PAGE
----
Pacquiao had to step up two weight divisions (from lightweight), and De La Hoya had to go down one weight division (from light middleweight), to be eligible for the bout’s welterweight division.

What happened in the fight?

Manny Pacquiao thumped Oscar De La Hoya in the bout and surprised many analysts who had predicted a De La Hoya triumph. The fight concluded in the 9th round when De La Hoya’s corner threw in the towel.

Oscar De La Hoya: Pro Boxing Achievements

Oscar De La Hoya was selected as The Ring magazine Fighter of the Year in 1995. The Ring magazine also selected him as its top-rated fighter in the world, pound for pound, in 1997 and 1998. Over the course of his career, Oscar De La Hoya generated a mammoth $700 million in pay-per-view income, making him the top pay-per-view earner before he was surpassed by Floyd Mayweather Jr. and Manny Pacquiao.

Does Oscar De La Hoya have dual citizenship?

Oscar De La Hoya has held dual American and Mexican citizenship since 2002. He is an American citizen by birth and he was granted a Mexican citizenship by the Consulate General of Mexico in Los Angeles.

Oscar De La Hoya: Best Quotes

Once, I was at a party…This was at a time when it seemed like I had everything. I was young. I was undefeated. I had money. I`d just moved into my own home. People at the party were laughing and having fun. And I missed my mother. I felt so lonely. I remember asking myself, `Why isn`t my mother here? Why are all these people around me? I don`t want these people around me.’ I looked out the window and started crying.

When people say I can’t or I musn’t, I always say I can and I will.

I want to be able to look at myself in the mirror and know I took everyone on.

By the time I retire, I will have fought the best. I will have made my money. Maybe I’ll be a boxing commentator. I’ll go back to school, definitely. I already have a plan. My life’s set. I’ll be on an island, married, playing golf in the sun. That will be my life.

I think about making a comeback every single day. I went running, I went training, did that for a few days. But my body couldn’t handle it.

Ever since I’ve been boxing, it’s always been the case that when I go inside the ring a switch goes off and my attitude changes totally from the person I am outside it. I really can’t explain why or how.

I wouldn’t recommend [boxing] to any child of mine. I would rather he played golf or something.

I tried to do the impossible on paper — beat the middleweight champ coming up from 130 pounds.

I feel amazing. In my life right now, I have so much motivation. I am so hungry and so determined… I am young, I am healthy and I feel great – 42 is the new 32.

I’m really happy to be working with CES Boxing, Gary Shaw Productions and Eye of the Tiger Management. It shows the direction in which Golden Boy Promotions is heading – in terms of bringing the best fights to the fans. It shows that Golden Boy Promotions is willing to work with anybody in order to satisfy the boxing fans.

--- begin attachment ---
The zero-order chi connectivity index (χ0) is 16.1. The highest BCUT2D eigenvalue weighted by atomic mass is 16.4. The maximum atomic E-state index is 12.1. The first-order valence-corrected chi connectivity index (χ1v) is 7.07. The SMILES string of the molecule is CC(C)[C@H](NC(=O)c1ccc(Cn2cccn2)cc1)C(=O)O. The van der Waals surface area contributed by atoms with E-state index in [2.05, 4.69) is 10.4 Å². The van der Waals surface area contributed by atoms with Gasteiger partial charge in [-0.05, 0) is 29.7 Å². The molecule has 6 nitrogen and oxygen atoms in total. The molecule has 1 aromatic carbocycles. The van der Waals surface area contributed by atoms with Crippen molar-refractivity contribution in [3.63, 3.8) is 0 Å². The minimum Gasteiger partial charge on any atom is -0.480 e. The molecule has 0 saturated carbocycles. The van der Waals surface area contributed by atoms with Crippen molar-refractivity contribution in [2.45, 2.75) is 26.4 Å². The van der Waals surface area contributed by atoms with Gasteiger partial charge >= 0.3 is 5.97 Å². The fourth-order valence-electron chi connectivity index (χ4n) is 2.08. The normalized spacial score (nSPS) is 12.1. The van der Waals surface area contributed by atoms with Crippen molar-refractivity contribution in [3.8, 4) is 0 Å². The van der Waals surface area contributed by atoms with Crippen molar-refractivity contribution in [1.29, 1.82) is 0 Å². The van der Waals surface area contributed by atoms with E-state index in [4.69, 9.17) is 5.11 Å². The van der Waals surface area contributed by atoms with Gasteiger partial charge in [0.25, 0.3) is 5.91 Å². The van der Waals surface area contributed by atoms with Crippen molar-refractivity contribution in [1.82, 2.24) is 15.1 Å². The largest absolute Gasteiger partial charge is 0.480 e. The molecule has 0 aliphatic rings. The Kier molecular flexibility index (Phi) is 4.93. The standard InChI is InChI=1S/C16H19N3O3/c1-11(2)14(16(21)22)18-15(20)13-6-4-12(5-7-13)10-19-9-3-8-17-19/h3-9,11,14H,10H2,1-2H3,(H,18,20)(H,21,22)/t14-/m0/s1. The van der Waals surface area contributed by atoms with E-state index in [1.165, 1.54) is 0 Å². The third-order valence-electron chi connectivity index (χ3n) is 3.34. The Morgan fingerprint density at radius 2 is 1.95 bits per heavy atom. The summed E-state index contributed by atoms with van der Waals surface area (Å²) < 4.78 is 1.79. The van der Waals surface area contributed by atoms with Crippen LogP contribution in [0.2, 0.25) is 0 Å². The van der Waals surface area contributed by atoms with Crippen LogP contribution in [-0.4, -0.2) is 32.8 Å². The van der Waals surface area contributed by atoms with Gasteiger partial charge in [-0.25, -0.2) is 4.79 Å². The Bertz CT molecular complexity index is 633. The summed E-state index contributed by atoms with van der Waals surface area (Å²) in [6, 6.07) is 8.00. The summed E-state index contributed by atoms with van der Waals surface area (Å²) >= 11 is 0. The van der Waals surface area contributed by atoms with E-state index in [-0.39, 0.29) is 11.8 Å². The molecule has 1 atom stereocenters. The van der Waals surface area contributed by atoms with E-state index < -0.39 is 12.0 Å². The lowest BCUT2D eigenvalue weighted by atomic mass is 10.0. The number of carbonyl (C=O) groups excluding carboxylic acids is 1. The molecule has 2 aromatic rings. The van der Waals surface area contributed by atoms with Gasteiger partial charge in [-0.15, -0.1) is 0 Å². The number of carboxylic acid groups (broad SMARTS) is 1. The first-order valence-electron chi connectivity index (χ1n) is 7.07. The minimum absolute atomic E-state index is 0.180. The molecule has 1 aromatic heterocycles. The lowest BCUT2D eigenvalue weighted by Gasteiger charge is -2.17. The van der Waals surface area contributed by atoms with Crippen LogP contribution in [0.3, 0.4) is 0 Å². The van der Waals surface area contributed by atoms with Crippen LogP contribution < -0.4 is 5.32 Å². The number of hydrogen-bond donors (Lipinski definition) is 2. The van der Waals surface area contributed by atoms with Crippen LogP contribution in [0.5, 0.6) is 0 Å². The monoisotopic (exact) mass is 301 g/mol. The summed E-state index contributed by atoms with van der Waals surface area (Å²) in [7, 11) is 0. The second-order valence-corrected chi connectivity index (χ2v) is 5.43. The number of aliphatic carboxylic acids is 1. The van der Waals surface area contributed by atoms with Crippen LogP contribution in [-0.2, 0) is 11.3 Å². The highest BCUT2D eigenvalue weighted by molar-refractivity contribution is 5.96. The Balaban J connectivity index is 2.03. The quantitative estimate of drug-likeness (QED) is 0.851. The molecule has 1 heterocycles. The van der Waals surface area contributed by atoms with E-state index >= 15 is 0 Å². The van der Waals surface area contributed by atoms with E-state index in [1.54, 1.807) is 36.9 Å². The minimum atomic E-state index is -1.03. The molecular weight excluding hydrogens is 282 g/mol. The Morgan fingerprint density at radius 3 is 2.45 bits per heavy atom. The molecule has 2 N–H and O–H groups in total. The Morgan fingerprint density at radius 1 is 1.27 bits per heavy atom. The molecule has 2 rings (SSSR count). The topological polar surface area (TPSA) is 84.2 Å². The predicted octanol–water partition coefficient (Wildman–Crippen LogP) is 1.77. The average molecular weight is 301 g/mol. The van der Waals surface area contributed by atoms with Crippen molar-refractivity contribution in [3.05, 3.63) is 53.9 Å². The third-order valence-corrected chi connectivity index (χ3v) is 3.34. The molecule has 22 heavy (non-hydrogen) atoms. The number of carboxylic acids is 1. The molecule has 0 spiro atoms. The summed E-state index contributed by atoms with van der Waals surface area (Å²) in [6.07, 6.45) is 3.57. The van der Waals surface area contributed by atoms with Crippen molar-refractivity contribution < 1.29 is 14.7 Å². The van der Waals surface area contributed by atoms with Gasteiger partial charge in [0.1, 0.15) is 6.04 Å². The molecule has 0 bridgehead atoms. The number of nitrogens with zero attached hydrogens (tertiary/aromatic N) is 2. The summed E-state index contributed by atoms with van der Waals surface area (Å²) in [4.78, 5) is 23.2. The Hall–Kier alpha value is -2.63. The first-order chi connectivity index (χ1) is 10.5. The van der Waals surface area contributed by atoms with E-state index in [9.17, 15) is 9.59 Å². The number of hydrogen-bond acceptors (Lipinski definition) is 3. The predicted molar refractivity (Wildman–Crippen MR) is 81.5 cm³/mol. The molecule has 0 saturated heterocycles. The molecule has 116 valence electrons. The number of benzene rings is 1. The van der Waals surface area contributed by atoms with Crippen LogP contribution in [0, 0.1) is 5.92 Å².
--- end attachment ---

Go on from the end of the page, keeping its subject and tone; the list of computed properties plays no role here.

It brings me great grief and sadness to hear of the passing of one of the best and most respected trainers of this era, Emanuel Steward. I learned a lot from him during our professional relationship and I will be forever grateful for his help during that time. We were also friends and I know I am going to miss him as so many others will too. He was an important part of our boxing community.

As a professional athlete and someone who has spent almost his entire life in boxing, not a day goes by when I don’t think about coming back, but I am retired, and after speaking to my family and following a great deal of introspection, I have decided to stay retired.

Oscar De La Hoya: Life Outside the Ring

Oscar De La Hoya’s top tier boxing skills and good looks made him a massive hit among fans. Outside the ring, he turned into the most popular fighter in America. He also received a lot of love and support for his charitable endeavours. In 2000, De La Hoya launched his first ever music album, in both English and Spanish, on EMI/Latin. Entitled Oscar, the collection topped Latin dance charts and the lead single ‘Ven a Mi,’ earned a Grammy nomination. 

Everything has not been brilliant for the “Golden Boy” of boxing. He lost a middleweight title battle to Bernard Hopkins in 2004. De La Hoya got away from the ring and zeroed in on different parts of his life. De La Hoya has been setting himself up for his post boxing life. 

In 2002, De La Hoya established Golden Boy Promotions, a combat sport promotional firm. He is the first American of Mexican descent to own a national boxing promotional firm, and one of the few boxers to take on promotional responsibilities while still active. In 2018, he began promoting MMA matches as well, beginning with a 2018 trilogy bout between long-time rivals Chuck Liddell and Tito Ortiz, with the inaugural Golden Boy MMA event scheduled for November 24, 2018. He launched another real estate firm called Golden Boy Partners, which will construct retail, business, and residential complexes in areas with a heavy Latino demographic. Speaking about his post boxing life, Oscar De La Hoya said, “I feel amazing. In my life right now, I have so much motivation. I am so hungry and so determined… I am young, I am healthy and I feel great – 42 is the new 32.”

When did Oscar De La Hoya retire from boxing?

Oscar De La Hoya hung his gloves and retired from boxing for good on April 14th, 2009.

Who is Oscar De La Hoya married to?

De La Hoya wedded artist Millie Corretjer in 2001. He and his better half had their son, Oscar Gabriel, in December 2005. The couple had a daughter Nina Lauren, in 2007. De La Hoya has two other children from previous relationships. Speaking about his wife, Oscar De La Hoya said, “Ever since I met [my wife], my life has been different. I have what I want. I have my Jewel in Millie.”

What is Oscar De La Hoya’s net worth?

Oscar De La Hoya’s net worth is estimated to be around $200 million as of 2021.